Peacing out
Peacing out. Kena Betancur / Getty

BREAKING: Senator Elizabeth Warren is expected to announce that she is dropping out of the presidential race.


A Seattle Facebook employee has the coronavirus: The employee is a contractor who was last in Facebook's offices on February 21. Facebook isn't taking any chances. The office will be closed until March 9, and employees are encouraged to work from home for the next three weeks. Amazon also has an infected employee. Listen to King County, employers, and let your people work remotely!

Unless your employer wants to listen to Trump: Who didn't condemn people who go to work with coronavirus. DO NOT DO THAT.


Expedia is telling employees to work from home: As is Fred Hutch and Nordstrom headquarters.

Washington Public Health has been, and still is, underfunded: Local health departments across the country are consistently strained and underfunded, and Washington is no exception. They have a backlog of cases already, for things like the hepatitis A outbreak making its way through the homeless community. Now workers have had their duties reshuffled to focus on COVID-19, but funding woes extending back at least 20 years have made the job imminently harder. The Seattle Times has the rest here.

UW Medicine can now test for COVID-19: The lab got the green light from the federal government to start testing. The UW Medicine virology division had started trying to develop a test since the outbreak first started in China. It's one of two locations in the state that can test for COVID-19. The other is Washington State Public Health Laboratory in Shoreline. “Every virus is a little different, but this is the most challenging one that I’ve seen in my lifetime,” Dr. Alex Greninger of the UW Medicine Clinical Virology Laboratories told KING 5.

Airlines respond to the outbreak: The Port of Seattle is making sure that Sea-Tac Airport is nice and disinfected. Alaska Airlines is also committing to thoroughly cleaning and disinfecting its planes. Additionally, Alaska Airlines announced some crazy flight deals, maybe to try to jump-start flight sales, or maybe March is just a hot time for deals.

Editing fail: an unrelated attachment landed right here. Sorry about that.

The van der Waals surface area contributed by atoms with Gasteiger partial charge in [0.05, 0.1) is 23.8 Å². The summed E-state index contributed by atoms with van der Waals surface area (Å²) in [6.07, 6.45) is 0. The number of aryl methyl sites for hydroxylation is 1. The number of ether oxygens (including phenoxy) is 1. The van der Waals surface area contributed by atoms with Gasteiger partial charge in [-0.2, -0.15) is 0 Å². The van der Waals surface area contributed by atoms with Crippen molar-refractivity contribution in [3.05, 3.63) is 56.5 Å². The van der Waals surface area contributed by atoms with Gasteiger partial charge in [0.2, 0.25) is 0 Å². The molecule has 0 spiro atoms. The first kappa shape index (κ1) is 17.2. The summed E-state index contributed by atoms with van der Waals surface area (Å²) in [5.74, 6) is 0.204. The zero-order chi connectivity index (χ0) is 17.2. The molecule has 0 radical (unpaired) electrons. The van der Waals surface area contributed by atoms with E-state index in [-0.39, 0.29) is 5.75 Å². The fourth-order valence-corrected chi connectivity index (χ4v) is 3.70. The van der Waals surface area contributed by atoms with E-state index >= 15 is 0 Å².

School closures: All of Northshore School District's schools will close for 14 days. Superintendent Michelle Reid has said that 26 Northshore schools have been exposed to the virus in some way. Instruction will take place online. These schools in the area are also closed today.

According to the weather, it's National Book Day: If I can piece this riddle together... it seems like it will be rainy tonight?

Ex-Bellevue cop accused of murder: The cop, Michael Helte, was involved in two fatal officer-involved shootings back when he was on the force. Currently, he's accused of shooting and killing his 24-year-old neighbor in Virginia.

Amid the chaos, some good news: A baby boy gorilla was born at the Woodland Park Zoo.

Coronavirus outside of Washington: California has declared a state of emergency. More than 90,000 people have the virus worldwide. India has shut down schools in New Delhi. American stocks are slipping, and the S&P 500 just fell more than 2 percent. There are 13 confirmed cases in New York. New Jersey has its first case. A cruise ship where some passengers are showing symptoms is being quarantined off California's coast. The man who died in California yesterday from the virus had been on that cruise ship. There's a whole bunch more happening, too.

News you can use: Australian newspaper prints extra pages to help out in toilet paper shortage.

Facial recognition app used by police also used by the wealthy: It turns out that Clearview AI, the app that can identify a person and a ton of information on them with just a picture of their face (which is beloved by cops), was also being used by the app's investors and moneyed power players. One billionaire used it to look up who his daughter's date was. He also used it in his grocery stores to identify shoplifters, since people were "stealing our Häagen-Dazs." Ashton Kutcher even has a beta version. More from the New York Times here.

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The original Rosie the Riveter is dead: Rosalind P. Walter, who was from a wealthy family but still chose to work on an assembly line in World War II, has died. She was 95.

An Olive Garden race war: A white woman in Indiana threw a hissy fit when she and her party were served by a black waiter after she had just finished being vile to two black hostesses. She demanded a non-black server. The manager acquiesced. That manager has now been fired.

Today's best entertainment options are: A comedy show with Gabriel Rutledge, Seattle Art Museum's unveiling of Georgia O'Keefe's Abstract Variations, and a show with master guitarist Bill Frisell. See more on our EverOut Things To Do calendar.